Two weeks later, however, the ace still had not been cleared to begin throwing and his owners started to worry even more. On June 10, he participated in some light tossing – just to get a feel for how the elbow felt. Things seemed OK and the schedule was pushed to light throwing every other day. On June 16, things were moved to a mound where he threw only fastballs on a very limited pitch count to see how the arm felt. The schedule was moved to throwing bullpen sessions in increasing pitch increments with a simulated game forecast for sometime during the last week of June. On July 1, he progressed to throwing 60 pitches against live batters and a minor league rehab trip would be next – Philadelphia was certainly taking it slow and easy with their star. In the first of these, he was limited to just two dozen pitches for High A Clearwater in a game that was cut short by rain. This start covered two shutout innings with one hit and two strikeouts.

The next start was again for Clearwater in which he allowed three runs in four innings but he did throw three quarters of his pitches for strikes. This now brings us to July 15 and his last rehab start. Things didn’t go well in this game as he was roughed up for eight runs, albeit only three earned, in 4 2/3 innings with only two strikeouts. This certainly wasn’t what Lee owners were hoping for.

He was activated from the DL this Monday and pitched against the San Francisco Giants at home. In his first start back, the Giants treated him roughly, with 12 hits, six earned runs and only three strikeouts in 5 2/3 innings. Not good at all and Cliff Lee owners are officially worried again and certainly wondering if there is a more extensive issue with him this year. I’ve heard more than a few wondering if he’s hit the wall and the slide is here.

I don’t have the answer to that but am glad I don’t have any ownership in him this year. It doesn’t look good but there isn’t much those with some stock in him can do at this point but wait and hope. With the way things have been going, however, Daisy Duke would rather be riding in a Pinto than this Lee.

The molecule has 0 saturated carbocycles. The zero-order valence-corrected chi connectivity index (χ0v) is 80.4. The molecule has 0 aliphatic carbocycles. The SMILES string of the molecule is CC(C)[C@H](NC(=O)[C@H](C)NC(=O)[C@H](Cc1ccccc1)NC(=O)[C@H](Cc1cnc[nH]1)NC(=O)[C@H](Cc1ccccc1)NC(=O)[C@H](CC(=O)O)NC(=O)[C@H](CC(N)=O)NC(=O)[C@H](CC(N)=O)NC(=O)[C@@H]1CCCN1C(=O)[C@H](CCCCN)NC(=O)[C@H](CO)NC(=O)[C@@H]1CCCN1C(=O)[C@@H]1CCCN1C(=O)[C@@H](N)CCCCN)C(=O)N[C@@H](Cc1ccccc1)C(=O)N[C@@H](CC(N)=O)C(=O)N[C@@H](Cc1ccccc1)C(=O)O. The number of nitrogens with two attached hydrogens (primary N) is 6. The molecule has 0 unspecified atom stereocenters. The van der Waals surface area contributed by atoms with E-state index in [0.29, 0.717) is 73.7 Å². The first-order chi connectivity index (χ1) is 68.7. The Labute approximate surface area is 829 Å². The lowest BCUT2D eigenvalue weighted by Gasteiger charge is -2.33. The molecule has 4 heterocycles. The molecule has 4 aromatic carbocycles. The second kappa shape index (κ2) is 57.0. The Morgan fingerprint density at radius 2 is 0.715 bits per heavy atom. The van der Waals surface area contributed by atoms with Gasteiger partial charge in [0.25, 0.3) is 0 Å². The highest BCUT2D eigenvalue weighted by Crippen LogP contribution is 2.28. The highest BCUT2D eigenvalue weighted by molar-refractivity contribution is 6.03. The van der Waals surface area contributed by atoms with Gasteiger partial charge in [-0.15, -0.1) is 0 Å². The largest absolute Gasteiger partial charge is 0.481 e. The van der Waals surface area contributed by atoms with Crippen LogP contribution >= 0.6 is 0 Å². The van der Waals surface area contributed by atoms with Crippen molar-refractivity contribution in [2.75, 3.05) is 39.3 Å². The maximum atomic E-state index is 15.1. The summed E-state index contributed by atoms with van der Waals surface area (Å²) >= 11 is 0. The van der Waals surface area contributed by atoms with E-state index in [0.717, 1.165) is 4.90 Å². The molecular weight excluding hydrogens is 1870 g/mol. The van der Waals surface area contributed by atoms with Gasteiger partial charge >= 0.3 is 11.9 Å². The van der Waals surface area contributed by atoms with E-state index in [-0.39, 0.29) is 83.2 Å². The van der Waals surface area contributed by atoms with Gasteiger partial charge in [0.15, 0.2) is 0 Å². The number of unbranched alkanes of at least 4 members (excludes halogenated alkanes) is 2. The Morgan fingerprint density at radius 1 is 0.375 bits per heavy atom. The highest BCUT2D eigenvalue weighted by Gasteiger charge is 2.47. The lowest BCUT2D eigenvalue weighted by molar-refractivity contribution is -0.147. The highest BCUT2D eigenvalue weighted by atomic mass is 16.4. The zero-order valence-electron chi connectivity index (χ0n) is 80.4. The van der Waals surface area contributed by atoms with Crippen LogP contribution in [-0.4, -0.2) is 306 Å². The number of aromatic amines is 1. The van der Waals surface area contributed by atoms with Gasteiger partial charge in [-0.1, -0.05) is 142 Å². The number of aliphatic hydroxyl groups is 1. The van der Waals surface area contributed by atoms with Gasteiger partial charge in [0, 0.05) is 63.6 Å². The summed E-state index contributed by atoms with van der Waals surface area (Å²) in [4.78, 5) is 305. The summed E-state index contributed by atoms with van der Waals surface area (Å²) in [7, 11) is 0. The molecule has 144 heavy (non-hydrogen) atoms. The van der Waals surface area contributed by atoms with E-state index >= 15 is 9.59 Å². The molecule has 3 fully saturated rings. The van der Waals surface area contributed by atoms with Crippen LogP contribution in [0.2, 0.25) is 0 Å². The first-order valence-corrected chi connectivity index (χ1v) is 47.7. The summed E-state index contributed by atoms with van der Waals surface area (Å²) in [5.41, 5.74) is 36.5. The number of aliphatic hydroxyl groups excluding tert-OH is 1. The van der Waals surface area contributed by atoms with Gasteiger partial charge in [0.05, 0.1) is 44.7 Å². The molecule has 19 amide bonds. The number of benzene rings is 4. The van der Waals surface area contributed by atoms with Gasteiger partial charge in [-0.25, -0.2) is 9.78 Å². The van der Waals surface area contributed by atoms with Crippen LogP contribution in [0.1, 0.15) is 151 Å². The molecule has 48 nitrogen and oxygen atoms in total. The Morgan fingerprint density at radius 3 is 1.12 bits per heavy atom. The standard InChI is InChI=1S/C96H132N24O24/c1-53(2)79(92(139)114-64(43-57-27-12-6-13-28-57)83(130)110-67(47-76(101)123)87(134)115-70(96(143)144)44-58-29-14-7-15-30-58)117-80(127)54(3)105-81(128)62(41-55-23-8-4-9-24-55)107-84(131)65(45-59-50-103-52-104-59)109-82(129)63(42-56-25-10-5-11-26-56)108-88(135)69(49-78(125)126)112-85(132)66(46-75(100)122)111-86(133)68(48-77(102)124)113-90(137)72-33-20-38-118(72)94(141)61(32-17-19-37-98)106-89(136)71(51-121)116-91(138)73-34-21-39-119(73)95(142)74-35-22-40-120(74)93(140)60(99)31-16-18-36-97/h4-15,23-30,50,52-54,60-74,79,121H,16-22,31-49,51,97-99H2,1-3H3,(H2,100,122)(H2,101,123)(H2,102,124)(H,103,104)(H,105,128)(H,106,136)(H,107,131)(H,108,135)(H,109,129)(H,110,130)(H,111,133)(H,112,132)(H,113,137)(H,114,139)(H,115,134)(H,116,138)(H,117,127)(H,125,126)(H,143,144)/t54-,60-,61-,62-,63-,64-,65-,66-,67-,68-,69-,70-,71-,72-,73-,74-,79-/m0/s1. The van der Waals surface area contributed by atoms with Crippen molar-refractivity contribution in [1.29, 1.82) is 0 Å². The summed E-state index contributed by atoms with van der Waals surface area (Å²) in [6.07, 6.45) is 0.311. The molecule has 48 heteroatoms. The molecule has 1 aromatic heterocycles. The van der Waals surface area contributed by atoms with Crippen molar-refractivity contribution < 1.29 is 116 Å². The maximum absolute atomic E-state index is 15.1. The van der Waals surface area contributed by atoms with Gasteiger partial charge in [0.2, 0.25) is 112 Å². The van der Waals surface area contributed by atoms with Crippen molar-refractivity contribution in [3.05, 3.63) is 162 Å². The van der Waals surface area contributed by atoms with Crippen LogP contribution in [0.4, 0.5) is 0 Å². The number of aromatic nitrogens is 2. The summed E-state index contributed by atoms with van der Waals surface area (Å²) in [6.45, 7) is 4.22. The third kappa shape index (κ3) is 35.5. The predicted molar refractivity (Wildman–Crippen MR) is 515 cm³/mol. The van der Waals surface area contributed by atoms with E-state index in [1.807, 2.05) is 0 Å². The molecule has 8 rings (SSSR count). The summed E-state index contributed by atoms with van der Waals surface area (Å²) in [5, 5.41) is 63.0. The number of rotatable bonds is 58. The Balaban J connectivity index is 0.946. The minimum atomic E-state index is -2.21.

Let’s take a tour of the Senior Circuit with an eye on what we can expect fantasy-wise after the break.

Arizona Diamondbacks: With the return of Mark Trumbo, something has to flesh out in the outfield. Early indications are Ender Inciarte and Cody Ross will lose the most playing time while David Peralta will continue to play, mostly in centerfield. Trevor Cahill is back but he’s still a risk as he walked 20 hitters in 28.1 innings at Triple-A Reno.

Atlanta Braves: The prognosis for Evan Gattis improved over the break as he’s taking batting practice with the hope of returning the last week of July. Backs can be tricky, so counting on any more than 150 AB the rest of the way is optimistic.

Chicago Cubs: The next 10 weeks could be very interesting in Wrigley Field. Playing time is not guaranteed for Arismendy Alcantara but it’s certainly there for the taking. There’s a good chance Javier Baez and Kris Bryant get a cup of joe before season’s end. What’s really scary is with all the focus on the infield prospects, Jorge Soler and Albert Almora are ignored. From a fantasy sense, so long as you don’t need to chase wins, Tsuyoshi Wada and Kyle Hendricks are intriguing arms to monitor. The strikeout potential can certainly help an NL-only team and they could even be streaming options in mixed leagues.

Cincinnati Reds: The news Joey Votto will only be out a couple weeks means the Reds can use Brayan Pena (again) to cover and focus on a replacement for Brandon Phillips. At least short term, Zack Cozart gets a little boost hitting second. As an Aroldis Chapman owner in multiple leagues, I’m a bit concerned how he left the field after his All-Star stint. Supposedly he tweaked a previous injury and should be OK, but until I see him blaze a 100 mph heater over the weekend, I reserve the right to be concerned.

Colorado Rockies: We’ll know in another week if Michael Cuddyer has a chance to return this season (probably late-August if it happens). In the interim, Carlos Gonzalez will man right field, which may help keep him healthy. Who am I kidding – it’s CarGo, nothing can help keep him healthy.

Los Angeles Dodgers: Carl Crawford is back, which makes a crowded outfield a little more crowded. The problem is no one can really play centerfield as well as a playoff-bound team typically runs out there. Matt Kemp wants to play every day, which could push him back to center. Heck, the Lakers once won with Magic Johnson playing center, so who knows.